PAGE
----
I’m not sure either. They put it up in the winter and take it down in the spring, so it’s probably a form of protection. I’m not sure what it is though, but it looked kind of like frost cloth. It most likely doesn’t do much though.

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Thank you for sharing your observations. I’m also in 7b, but I’m in New York so our winters differ quite a bit. The only palms here that are proven to be bulletproof in any setting are Needles and Minors. Trachycarpus fortunei, to my knowledge, has only been trialed in less-than-ideal settings such as out in the open and along north-facing walls and don’t last more than a few years, but even in the most ideal setting they’d still probably be marginal at best.

I’ve no in-ground palms but I have all the hardiest stuff in pots, I hope to plant them eventually. I’d also like to try a Birmingham and a Jubaea (with protection).

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Pictures from the archive.   Most but not all bit the dust after transplanting or a mean winter.  Looking at these reminded me of what sizes they were and how quickly they grew.   

Phoenix theophrastii.  One of two twins grown from seed.

i-43qvDtH-M.jpg

 

Trithrinax campestris

 i-Q53Jk62-M.jpg

Brahea Clara after winter

i-GPGnrk7-M.jpg

clara in bloom

i-M33cmFM-M.jpg

 

Brahea armata 

i-6f3FfB3-M.jpg

 

Chamaeorops in front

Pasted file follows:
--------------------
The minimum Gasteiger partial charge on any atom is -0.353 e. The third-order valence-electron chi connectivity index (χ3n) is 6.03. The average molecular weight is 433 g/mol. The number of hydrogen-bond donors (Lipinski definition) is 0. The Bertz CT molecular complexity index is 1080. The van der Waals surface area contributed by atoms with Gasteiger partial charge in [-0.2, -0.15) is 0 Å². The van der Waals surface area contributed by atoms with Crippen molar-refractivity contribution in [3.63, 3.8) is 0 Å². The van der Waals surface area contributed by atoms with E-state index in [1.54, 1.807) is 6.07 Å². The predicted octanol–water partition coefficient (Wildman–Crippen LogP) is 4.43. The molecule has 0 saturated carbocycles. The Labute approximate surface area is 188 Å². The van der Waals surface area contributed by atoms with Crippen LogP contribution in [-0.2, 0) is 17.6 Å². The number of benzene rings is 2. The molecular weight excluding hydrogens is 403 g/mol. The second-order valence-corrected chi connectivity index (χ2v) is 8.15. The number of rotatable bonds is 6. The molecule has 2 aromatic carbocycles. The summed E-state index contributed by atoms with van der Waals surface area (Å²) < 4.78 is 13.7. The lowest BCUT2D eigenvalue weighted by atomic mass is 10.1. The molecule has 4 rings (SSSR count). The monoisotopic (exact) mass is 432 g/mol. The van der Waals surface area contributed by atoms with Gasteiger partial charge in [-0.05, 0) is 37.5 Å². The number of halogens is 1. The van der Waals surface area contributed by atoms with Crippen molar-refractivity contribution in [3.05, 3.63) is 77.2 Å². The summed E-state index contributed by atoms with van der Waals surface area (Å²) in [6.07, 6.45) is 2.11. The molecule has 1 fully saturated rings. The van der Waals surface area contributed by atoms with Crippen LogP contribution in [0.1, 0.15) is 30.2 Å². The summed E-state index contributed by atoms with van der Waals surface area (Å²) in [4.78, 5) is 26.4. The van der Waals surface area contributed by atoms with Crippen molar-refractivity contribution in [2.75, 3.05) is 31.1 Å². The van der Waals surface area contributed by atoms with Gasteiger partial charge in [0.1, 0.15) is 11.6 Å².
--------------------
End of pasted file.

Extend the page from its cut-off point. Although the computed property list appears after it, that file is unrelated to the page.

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Butia capitata  grown from a 3 gal plant.  At about year 7, it became too big to protect although we tried.  Was probably after the first unprotected winter that it passed into palm heaven.

i-fqhxsgk-M.jpg

 

Washy prior to being moved.  

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Moved to next location.  Dead in one year after.

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Nannorhops

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Sabal Lisa.  The size is deceiving.

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Trachycarpus "Greensboro".   I swear that this is the hardiest of the fortuneiis...on par with "Bulgaria".   I never cut leaves off unless they have no green left on them.   Didn't have to cut much on this one.   I miss this palm. It should be still alive at the old homestead.  Grown from a tiny seedling put directly into the ground!